A sampler:

With wireless broadband waiting in the wings, those excited by NBN’s 1Gbps speeds are “unthinking and just plain stupid, pretty much along the same lines as the stone age cargo cult dwellers in the jungles of New Guinea are excited about the next ‘goods drop’ from the strange colored bird.”

Australia’s aging population, “who don’t play computer games or get a surrogate sex life from pornography” have zero interest in getting terabyte broadband speeds, making the whole endeavor a giant waste of money.

“The number of people who want 100Mbps are almost none today and aren’t going to be very many in five years time.   Probably 40-50% of people today will never want to use a piece of fiber […] and they’re certainly not gamers playing, or those other things.  They’re the other half of Australia that has a life rather than a half life.”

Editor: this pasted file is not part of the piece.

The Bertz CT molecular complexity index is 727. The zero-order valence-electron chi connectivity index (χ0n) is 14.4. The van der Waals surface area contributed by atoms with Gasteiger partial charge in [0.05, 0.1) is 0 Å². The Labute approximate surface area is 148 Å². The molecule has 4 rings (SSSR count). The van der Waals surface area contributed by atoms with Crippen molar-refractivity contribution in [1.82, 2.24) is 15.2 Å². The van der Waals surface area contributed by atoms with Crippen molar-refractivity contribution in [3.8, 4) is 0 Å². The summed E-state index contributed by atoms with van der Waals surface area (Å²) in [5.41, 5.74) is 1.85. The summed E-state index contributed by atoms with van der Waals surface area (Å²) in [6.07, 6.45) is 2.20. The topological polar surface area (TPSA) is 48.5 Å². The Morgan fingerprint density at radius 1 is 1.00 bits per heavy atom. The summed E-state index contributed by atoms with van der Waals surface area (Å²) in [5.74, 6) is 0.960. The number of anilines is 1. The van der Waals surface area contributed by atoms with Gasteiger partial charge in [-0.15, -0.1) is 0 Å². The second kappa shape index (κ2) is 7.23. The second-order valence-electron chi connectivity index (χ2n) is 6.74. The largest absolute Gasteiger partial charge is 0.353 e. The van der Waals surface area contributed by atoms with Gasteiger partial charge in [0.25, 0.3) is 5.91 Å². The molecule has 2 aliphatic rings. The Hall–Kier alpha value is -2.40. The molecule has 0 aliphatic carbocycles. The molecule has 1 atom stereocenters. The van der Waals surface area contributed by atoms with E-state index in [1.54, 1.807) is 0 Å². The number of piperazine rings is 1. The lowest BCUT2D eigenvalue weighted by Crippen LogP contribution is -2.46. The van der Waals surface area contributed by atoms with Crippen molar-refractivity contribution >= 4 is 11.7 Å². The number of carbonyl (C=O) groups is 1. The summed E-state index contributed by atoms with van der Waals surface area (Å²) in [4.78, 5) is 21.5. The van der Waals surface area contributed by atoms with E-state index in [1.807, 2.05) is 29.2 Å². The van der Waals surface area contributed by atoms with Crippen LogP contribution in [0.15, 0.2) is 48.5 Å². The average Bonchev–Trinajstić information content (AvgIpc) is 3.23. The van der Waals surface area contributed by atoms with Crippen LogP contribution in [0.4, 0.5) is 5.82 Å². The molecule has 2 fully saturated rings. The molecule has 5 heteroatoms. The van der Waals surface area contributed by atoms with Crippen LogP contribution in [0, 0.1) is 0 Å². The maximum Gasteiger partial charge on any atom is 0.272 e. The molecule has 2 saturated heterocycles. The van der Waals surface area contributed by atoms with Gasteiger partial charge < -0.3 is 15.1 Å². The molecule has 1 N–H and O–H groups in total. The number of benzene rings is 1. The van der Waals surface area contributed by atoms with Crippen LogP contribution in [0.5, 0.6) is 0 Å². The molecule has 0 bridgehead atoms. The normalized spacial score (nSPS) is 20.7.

On the results of the recent election and the decision to move forward with the NBN: “God help us all.”

On Communications Minister Stephen Conroy (Australia’s version of FCC Chairman Julius Genachowski): “He was his usual mixture of bewilderment, ignorance and barely concealed thuggery, but I was amused at his reference to Exetel (not by name).” Linton wrote on his blog. “While I’m grateful for the ‘free plug’ I thought it was an obvious example of “straw clutching” if it wasn’t based on appallingly bad briefing, which I would doubt, because for him to have been aware of any actual pricing would have required some sort of briefing,” added Linton.

On NBN co-chief Mike Quigley, who will help manage NBN service: “Is [Mike Quigley] god? Can he reverse 100 years of telecommunications going one way and say, ‘Oh, I’m Mike Quigley, and I haven’t worked here in 30 years, I know nothing about running major networks, but someone has paid me $2 million a year so I can pretend I can’.  The only one who can do it is Telstra. It would do it cheaper than a bloody government.”